WASHINGTON (AP) — The Biden administration on Monday announced a White House initiative aimed at improving how the federal government approaches and funds research on the health of women, who make up more than half of the U.S. population but remain understudied and underrepresented in health research.
This underrepresentation can lead to large research gaps and potentially serious consequences for women’s health across the country, Biden administration officials and others told reporters during a conference call at the White House to announce the new effort.
The White House Initiative on Women’s Health Research will be led by first lady Jill Biden and the White House Gender Policy Council.
President Joe Biden said he has long believed in the “power of research” to help save lives and provide high-quality health care to people who need it. Surrounded by the first lady and other officials who will play a role in the government effort, Biden signed documents in the Oval Office on Monday to direct federal departments and agencies to begin their work.
“To achieve scientific advances and strengthen our ability to prevent, detect and treat disease, we must be bold,” the president said in a written statement. He said the initiative “will drive innovation in women’s health and fill research gaps.”
Jill Biden said on the conference call that she met earlier this year with former California first lady and women’s health advocate Maria Shriver, who “raised the need for an effort from within and outside of government to fill the gaps in women’s health research that have persisted for too long. »
“When I raised this issue with my husband, Joe, a few months ago, he listened. And then he acted,” the first lady said. “That’s what he does.”
Jill Biden has worked on women’s health issues since the early 1990s, after several of her friends were diagnosed with breast cancer and she created a program in Delaware to teach high school girls about health care of the breast.
Shriver said she and other women’s health advocates have spent decades calling for fairness in research, but that the Democratic president and first lady “understand that we cannot answer the question of know how to treat women medically if we don’t have the answers that come only from research.”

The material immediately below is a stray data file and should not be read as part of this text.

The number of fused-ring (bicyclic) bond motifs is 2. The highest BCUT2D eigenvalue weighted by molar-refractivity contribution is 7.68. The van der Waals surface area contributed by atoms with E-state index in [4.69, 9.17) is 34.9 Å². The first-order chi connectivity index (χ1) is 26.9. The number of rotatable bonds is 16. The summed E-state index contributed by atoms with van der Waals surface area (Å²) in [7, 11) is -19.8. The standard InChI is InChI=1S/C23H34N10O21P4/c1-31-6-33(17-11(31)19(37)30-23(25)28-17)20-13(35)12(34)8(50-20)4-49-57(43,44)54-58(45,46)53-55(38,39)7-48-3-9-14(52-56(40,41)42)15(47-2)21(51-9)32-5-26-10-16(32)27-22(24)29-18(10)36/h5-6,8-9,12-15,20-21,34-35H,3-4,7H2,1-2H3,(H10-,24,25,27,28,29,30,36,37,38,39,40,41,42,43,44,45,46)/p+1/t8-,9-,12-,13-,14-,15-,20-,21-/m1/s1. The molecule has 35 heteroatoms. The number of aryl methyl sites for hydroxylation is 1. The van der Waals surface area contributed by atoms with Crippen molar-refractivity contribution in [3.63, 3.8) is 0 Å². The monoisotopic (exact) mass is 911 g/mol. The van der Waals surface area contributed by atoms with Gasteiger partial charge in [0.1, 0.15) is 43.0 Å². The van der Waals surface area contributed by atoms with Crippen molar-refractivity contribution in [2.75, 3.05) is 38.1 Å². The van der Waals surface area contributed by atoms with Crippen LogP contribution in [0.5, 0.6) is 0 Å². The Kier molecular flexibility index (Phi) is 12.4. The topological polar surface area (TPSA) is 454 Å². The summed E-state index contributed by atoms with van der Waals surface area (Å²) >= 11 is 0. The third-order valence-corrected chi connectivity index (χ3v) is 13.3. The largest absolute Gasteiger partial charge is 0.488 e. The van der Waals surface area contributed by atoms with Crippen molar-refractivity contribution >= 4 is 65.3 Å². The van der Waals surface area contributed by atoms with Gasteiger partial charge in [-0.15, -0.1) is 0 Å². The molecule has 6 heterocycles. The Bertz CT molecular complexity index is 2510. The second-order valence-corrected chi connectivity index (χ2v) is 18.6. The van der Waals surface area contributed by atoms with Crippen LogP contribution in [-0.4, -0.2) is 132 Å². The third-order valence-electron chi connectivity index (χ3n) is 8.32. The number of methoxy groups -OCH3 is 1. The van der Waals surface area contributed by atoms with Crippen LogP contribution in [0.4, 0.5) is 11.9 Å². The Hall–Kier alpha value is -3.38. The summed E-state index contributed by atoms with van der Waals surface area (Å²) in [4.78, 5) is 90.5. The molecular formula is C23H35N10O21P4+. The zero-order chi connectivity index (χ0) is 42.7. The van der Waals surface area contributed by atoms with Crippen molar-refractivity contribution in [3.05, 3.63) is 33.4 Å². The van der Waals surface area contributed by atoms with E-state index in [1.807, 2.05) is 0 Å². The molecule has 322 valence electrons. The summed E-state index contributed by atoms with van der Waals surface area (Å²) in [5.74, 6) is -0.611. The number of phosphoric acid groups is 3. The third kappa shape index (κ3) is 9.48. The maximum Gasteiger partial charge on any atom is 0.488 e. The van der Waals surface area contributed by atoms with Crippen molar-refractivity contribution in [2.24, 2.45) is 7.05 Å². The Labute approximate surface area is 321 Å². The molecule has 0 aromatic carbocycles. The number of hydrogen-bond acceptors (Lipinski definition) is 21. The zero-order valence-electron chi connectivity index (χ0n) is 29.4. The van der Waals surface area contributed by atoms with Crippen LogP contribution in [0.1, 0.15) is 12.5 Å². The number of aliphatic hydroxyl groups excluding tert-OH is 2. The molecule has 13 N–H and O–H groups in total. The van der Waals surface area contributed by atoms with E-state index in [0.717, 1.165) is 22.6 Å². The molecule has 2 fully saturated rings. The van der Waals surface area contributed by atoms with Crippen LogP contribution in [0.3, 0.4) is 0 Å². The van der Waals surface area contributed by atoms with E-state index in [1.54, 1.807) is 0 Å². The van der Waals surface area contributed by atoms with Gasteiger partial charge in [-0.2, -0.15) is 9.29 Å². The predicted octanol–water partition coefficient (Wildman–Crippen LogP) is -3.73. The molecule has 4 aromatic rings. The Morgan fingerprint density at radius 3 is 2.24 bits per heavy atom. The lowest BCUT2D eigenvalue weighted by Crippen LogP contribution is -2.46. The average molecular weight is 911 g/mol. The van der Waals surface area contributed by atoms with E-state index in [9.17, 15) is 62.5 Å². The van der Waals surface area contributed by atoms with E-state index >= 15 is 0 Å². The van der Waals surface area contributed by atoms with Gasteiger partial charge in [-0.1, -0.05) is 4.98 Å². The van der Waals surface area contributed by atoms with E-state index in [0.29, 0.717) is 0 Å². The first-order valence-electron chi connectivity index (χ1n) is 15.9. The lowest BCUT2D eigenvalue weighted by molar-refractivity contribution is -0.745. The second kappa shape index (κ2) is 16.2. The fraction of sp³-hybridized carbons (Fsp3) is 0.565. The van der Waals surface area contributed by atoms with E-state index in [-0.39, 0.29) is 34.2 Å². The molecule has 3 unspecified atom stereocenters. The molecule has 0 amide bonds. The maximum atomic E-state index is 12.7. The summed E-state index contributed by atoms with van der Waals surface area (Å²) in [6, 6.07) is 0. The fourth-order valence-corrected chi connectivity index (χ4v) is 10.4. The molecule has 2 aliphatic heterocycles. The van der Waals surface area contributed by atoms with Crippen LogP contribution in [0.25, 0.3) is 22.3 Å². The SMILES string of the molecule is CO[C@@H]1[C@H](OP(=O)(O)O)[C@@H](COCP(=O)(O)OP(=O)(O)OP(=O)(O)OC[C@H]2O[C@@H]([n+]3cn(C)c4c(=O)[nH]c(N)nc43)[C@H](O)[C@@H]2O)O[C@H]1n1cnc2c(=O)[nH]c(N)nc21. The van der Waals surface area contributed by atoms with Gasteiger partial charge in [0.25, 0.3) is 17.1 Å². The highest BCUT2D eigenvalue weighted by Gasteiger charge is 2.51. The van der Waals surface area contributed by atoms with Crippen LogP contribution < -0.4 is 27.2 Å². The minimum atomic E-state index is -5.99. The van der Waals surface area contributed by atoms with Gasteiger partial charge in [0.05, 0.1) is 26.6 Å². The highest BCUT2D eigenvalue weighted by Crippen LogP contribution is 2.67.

Shriver said women make up two-thirds of people with Alzheimer’s disease and multiple sclerosis, and make up more than three-quarters of those diagnosed with an autoimmune disease.
Women suffer from depression and anxiety at twice the rate of men, and women of color are two to three times more likely to die from pregnancy-related complications than white women, she said. Millions of other women face the side effects of menopause.
“The bottom line is we can’t treat them or prevent them from getting sick if we haven’t invested in funding the necessary research,” Shriver said on the call. “That changes today.”
Jennifer Klein, director of the White House Gender Policy Council, said leaders of government departments and agencies important to women’s health research will participate, including those from the Departments of Health and Human Services, Veterans Affairs, Defense and National Institutes of Health. among others.
Women’s health issues were raised by most of the women serving on the Senate Health Committee during its recent confirmation hearing of Dr. Monica Bertagnolli appointment as permanent director of the National Institutes of Health, one of the world’s leading biomedical research agencies. Bertagnolli gave a general response in which she said too little is known about women’s health at all stages of life.
Biden’s memorandum asks members to report back within 45 days with “concrete recommendations” to improve the prevention, diagnosis and treatment of women’s health issues. It also asks them to identify “priority areas of focus”, such as research ranging from heart attacks in women to menopause, where further investment could be “transformative”.
The president also wants collaboration with the scientific, private and philanthropic communities.
Carolyn Mazure will chair the research effort. Mazure joined the first lady’s office after leaving the Yale School of Medicine, where she established its Women’s Health Research Center.
This story was first published on November 13, 2023. It was republished on November 16, 2023, to correct Maria Shriver saying “invested” not “infested.”
AP Medical Writer Lauran Neergaard contributed to this report.